Latest Kaiser Health News Stories
Among hurdles: Older adults may have multiple illnesses that could complicate research or they might be unable to manage the commute.
As we get older, it helps to tickle the noggin’ with trivia. Here’s a pop quiz to see what you have learned as a regular reader of Kaiser Health News.
Medicaid pays for two-thirds of nursing home residents, but some recipients don’t even know they’re on it.
Living a vital, active life well into your 90s requires positive thinking and activity.
Almost 30 percent of patients leaving the hospital don’t want home health care services, which often leads to readmissions and other health issues.
At least 500 terminally ill Californians have asked for the medicine that allows them to end their lives, and nearly 500 health organizations have signed on to help.
People who were using marketplace plans instead of Medicare may qualify for the reprieve. They have until Sept. 30 to apply.
One flew a plane at 97; the other went to college at 92. But these two friends are proudest of their legacies of kindness.
Tending to somebody you love who has a debilitating condition can be physically and emotionally overwhelming. Here are some tips and resources to help you stay strong.
Older adults who face an uncertain future reach out to trusted friends to guide them.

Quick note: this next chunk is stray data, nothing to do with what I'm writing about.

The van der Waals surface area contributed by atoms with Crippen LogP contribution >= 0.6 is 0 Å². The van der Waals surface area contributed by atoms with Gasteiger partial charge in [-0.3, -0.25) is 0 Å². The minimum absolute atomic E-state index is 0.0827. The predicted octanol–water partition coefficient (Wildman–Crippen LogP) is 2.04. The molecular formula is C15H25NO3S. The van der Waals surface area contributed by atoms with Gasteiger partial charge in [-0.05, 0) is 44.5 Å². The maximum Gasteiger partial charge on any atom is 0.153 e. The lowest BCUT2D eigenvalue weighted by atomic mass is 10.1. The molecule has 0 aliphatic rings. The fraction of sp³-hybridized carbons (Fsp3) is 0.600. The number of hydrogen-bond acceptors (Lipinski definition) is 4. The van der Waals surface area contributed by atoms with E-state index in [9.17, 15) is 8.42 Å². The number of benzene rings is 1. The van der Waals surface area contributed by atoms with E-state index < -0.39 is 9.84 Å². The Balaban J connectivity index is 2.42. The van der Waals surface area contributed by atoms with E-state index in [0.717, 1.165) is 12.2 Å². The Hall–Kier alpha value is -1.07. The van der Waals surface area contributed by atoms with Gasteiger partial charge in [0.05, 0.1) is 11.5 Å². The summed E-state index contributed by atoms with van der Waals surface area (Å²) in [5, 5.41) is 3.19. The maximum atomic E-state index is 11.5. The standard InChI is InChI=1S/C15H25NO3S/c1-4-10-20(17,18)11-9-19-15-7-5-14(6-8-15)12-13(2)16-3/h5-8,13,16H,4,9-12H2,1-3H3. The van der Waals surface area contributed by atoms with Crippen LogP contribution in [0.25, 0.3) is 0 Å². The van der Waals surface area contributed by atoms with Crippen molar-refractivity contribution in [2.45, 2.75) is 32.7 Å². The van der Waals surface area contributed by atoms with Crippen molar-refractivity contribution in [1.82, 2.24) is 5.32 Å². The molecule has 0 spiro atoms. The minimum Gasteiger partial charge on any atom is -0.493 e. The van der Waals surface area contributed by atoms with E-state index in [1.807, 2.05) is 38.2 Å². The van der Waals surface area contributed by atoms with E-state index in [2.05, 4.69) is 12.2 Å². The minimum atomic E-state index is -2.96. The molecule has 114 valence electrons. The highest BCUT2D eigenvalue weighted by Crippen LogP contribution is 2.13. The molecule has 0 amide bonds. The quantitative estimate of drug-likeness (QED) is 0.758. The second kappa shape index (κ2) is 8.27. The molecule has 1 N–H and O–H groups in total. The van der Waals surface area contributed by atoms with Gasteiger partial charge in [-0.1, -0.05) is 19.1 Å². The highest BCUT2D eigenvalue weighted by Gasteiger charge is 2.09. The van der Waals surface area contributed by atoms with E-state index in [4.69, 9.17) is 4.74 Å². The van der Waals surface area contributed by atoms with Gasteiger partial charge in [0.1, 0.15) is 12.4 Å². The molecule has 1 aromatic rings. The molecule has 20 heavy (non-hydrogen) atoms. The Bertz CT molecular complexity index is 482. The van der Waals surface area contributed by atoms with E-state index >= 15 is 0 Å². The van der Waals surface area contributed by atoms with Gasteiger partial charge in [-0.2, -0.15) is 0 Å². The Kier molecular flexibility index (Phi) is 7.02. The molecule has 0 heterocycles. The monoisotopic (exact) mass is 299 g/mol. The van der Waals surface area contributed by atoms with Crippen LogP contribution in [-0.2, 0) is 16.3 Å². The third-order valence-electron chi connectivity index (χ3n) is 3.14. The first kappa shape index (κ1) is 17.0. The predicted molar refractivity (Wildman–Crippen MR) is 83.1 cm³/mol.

Despite a culture clash and lack of time and training, ER doctors see how palliative care averts suffering for elderly patients with serious illnesses.
About a third of older adults feel lonely, but learning better ways to engage with others and improve relationships can help them avoid such feelings.
Even the most exalted among us realize health care policy is complicated. Here’s a pop quiz to see what you have learned as a regular reader of Kaiser Health News.
The Trump administration has given states three more years to meet federal standards aimed at helping elderly and disabled Medicaid enrollees receive services without being forced to go into nursing homes.
Free, daylong sessions run by UCLA teach caregivers how to keep their loved ones safe and engaged, while minimizing the stress in their own lives. Similar programs exist in other states.
Ombudsman’s offices represent long-term care residents on issues such as admissions and discharges, food, physical environment and abuse.
Research shows that people with dementia can benefit significantly from efforts to ease communication, improve overall health and other key measures.
Traditionally there for mothers giving birth, a doula’s role has evolved to comforting seniors facing death.
Good nutrition has been linked to a boost in senior citizens’ cognitive skills.
Some older adults are living in the same senior communities as their parents, which streamlines caretaking in the end-of-life years.